by Yining Su
The newest Iron Man 3 trailer is out, featuring Ben Kingsley as the Mandarin, one of Iron Man’s best known enemies from the comic books.
The film raises several interesting issues about Hollywood, China, and race.
First, there is the concern that casting Kingsley as a character called the Mandarin is an example of Hollywood whitewashing or “racebending”, in the vein of Avatar: the Last Airbender or Dragonball: Evolution, films which cast white actors as characters who were Asian in cartoons and comics.
The second issues is that the Mandarin has traditionally been a racist stereotype, a rip-off of Fu Manchu, introduced in the comics in the 1960s as a perfect mix of Yellow Peril-fear mongering and Communist red-baiting.
Lastly, there’s the fact that China’s notoriously thin-skinned film censors will have a say in the film’s content, as it is a Chinese co-production and was partially filmed in Beijing.
The film’s director and co-writer, Shane Black, has tried to soothe concerns about the racist potential of featuring the Mandarin and casting Kingsley in the role. In an interview with Yahoo! Movies, Black explained that:
[The Mandarin’s] nationality is not even clear because he is shrouded in secrecy… We’re not saying he’s Chinese, we’re saying he, in fact, draws a cloak around him of Chinese symbols and dragons because it represents his obsessions with Sun Tzu in various ancient arts of warfare that he studied.
Perhaps the choice to avoid the racist Chinese-stereotype side of the character was just a matter of good taste. After all, the fact that he is Iron Man’s most famous villain but has never appeared in the films suggests that filmmakers were hesitant about including such a problematic character. When the first Iron Man was released, its director, Jon Favreau, explained the decision not to include the Mandarin to Superhero Hype by saying “we really didn’t know what to do with him and it seemed too ambitious in the first one.”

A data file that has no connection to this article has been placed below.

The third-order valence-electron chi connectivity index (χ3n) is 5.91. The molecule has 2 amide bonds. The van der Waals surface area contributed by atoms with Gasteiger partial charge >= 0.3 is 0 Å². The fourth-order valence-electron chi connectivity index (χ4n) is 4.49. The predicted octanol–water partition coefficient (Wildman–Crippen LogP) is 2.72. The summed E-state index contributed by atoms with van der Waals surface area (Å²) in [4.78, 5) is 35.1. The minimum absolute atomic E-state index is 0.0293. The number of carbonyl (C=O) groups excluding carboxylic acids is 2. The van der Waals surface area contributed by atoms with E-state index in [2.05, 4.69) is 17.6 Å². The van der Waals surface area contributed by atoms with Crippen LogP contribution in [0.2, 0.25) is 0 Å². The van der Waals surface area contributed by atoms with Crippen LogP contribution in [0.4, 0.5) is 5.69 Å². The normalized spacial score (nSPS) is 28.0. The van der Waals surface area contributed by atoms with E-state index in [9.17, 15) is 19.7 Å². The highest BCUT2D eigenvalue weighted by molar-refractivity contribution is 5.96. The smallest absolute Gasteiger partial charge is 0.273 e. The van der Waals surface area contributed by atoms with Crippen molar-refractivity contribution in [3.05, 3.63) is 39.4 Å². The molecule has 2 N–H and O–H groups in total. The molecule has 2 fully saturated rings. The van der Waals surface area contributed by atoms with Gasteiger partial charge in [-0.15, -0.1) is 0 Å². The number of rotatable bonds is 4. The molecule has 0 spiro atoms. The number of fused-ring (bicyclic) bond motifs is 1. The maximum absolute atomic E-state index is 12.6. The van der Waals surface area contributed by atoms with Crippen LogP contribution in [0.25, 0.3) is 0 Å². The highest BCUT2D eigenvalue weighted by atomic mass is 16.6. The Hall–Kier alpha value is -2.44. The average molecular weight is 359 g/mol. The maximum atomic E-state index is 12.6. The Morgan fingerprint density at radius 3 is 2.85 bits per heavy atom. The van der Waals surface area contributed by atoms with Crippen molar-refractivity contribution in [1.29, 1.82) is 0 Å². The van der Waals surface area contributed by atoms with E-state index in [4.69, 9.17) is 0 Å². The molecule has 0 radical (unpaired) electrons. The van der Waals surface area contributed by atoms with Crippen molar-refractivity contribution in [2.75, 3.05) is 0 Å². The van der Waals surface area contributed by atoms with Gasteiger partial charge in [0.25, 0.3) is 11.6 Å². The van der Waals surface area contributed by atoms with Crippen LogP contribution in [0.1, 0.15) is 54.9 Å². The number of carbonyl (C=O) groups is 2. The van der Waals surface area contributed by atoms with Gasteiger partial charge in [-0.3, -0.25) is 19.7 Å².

But as Iron Man 3 is a co-production between Marvel Studios, Walt Disney China, and the Beijing-based DMG Entertainment, which also co-produced Looper, questions about the role of Chinese censors have been raised.
Co-productions with Chinese companies are an easy way for Hollywood to bypass China’s import restrictions on foreign films and gain access to the Chinese film market, now the second-largest in the world. But films that receive funding from Chinese companies have to include Chinese elements, and meet the approval of SARFT, the State Administration of Radio, Film, and Television.
According to the New York Times, Chinese bureaucrats were present on the Beijing set of Iron Man 3 and were “asked to advise on creative decisions”.
Whether or not the co-production deal had any influence on the film’s depiction of the Mandarin, moviegoers will likely feel China’s influence in the film in other ways. Veteran Chinese actor Wang Xuequi will appear in the film as Dr. Wu, a character created for the film. Dr. Wu will likely be an ally of Iron Man’s.